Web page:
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I took in the view out our back window one night between rain storms and enjoyed seeing stars in a clear sky. There was Orion off to the southeast. As a boy, Orion's Belt was one of the first constellations anyone ever showed me. I can picture myself as a boy looking into the night sky as if I were recalling a movie. I thought what a long way I've come since I was a tow-headed kid in the '60s. But old Orion out there, he was just the same. What's five decades to a constellation that probably looks the same now as it did when the Earth was still just a hodgepodge of dust, not even a planet yet, just a sidekick of the Sun.
Incidentally, that was about 4.5 billion years ago, and the sun's predicted to last another 4.5 billion years, give or take. This little middle part between the beginning of the world and its end is where human beings and waterfalls exist. We also exist between the smallest particles and the very edge of the universe. I like to think of our place in the grand scheme of things as being at the crossroads of the infinities.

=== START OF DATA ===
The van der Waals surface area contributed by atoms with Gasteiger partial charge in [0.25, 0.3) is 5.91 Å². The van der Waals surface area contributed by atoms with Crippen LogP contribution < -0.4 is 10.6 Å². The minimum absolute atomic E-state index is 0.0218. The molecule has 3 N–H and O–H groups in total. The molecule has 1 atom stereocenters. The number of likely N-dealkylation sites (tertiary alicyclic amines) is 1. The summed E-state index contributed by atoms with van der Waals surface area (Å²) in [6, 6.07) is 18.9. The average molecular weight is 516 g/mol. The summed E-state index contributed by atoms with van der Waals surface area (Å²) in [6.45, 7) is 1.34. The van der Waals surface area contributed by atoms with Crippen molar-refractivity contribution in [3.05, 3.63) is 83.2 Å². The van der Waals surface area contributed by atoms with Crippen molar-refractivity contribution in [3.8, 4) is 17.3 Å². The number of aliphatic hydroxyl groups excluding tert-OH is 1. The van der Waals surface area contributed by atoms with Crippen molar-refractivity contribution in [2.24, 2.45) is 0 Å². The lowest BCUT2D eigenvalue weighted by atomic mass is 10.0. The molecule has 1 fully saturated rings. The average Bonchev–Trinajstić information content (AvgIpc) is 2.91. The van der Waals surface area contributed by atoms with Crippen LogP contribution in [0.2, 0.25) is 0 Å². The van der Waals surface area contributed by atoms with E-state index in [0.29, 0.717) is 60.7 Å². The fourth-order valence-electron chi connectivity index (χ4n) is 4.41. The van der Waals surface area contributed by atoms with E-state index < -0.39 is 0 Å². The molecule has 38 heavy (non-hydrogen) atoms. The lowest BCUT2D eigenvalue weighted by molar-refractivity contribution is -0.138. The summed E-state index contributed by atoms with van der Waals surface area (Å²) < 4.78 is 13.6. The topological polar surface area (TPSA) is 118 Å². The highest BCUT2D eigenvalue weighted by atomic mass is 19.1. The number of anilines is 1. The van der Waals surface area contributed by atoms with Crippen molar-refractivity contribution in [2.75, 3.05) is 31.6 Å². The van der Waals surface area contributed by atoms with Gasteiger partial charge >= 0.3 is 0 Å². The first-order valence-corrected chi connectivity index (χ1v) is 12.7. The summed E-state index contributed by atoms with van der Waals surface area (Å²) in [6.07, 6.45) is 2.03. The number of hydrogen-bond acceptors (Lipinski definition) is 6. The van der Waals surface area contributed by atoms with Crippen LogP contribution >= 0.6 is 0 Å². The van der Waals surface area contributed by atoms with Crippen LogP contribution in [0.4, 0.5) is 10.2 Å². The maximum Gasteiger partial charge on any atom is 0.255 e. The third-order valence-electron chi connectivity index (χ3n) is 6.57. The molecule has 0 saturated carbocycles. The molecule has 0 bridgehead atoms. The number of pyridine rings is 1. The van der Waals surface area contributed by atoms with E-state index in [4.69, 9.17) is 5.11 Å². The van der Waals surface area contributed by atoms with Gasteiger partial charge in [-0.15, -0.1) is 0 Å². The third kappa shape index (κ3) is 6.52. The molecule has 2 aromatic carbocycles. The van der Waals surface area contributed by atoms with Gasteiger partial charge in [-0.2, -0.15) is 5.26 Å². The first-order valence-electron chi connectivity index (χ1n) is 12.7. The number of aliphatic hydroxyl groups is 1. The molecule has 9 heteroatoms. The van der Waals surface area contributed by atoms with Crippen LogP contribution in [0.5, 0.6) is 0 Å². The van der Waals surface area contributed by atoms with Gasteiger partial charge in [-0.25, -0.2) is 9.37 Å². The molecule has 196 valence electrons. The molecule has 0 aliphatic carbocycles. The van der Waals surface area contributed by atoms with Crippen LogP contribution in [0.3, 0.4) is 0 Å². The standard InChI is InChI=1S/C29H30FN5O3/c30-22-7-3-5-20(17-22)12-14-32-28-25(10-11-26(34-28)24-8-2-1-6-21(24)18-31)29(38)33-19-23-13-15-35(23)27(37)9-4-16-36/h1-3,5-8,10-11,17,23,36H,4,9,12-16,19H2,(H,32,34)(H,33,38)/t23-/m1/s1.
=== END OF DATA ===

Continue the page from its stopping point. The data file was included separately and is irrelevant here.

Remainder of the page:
I was the first person to park at the bottom of Cataract Gulch on the Martin Luther King holiday, but I was soon followed by many others with the same great idea. The Alpine Lake reservoir was filled to the brim, and all of Mt. Tam's ravines were running full steam ahead.
Here's a short, roaring clip of Lower Cataract Falls.
This is the falls and pool at the junction of the Helen Markt Trail. Do you remember that big log that used to be jammed at an angle in the falls? That log got blown out of the waterfall in the big atmospheric river event of February 2014, but the big log remained in the pool. Not any more. It's gone! (See the before and after about half-way through this post.)
I met a guy at Junction Falls who was hiking down from Rock Spring and told me there was a gorgeous waterfall higher up that reminded him of Hawaii. I don't know if this is the falls he was talking about, but it looked good enough to me to call it Hawaiian Falls.
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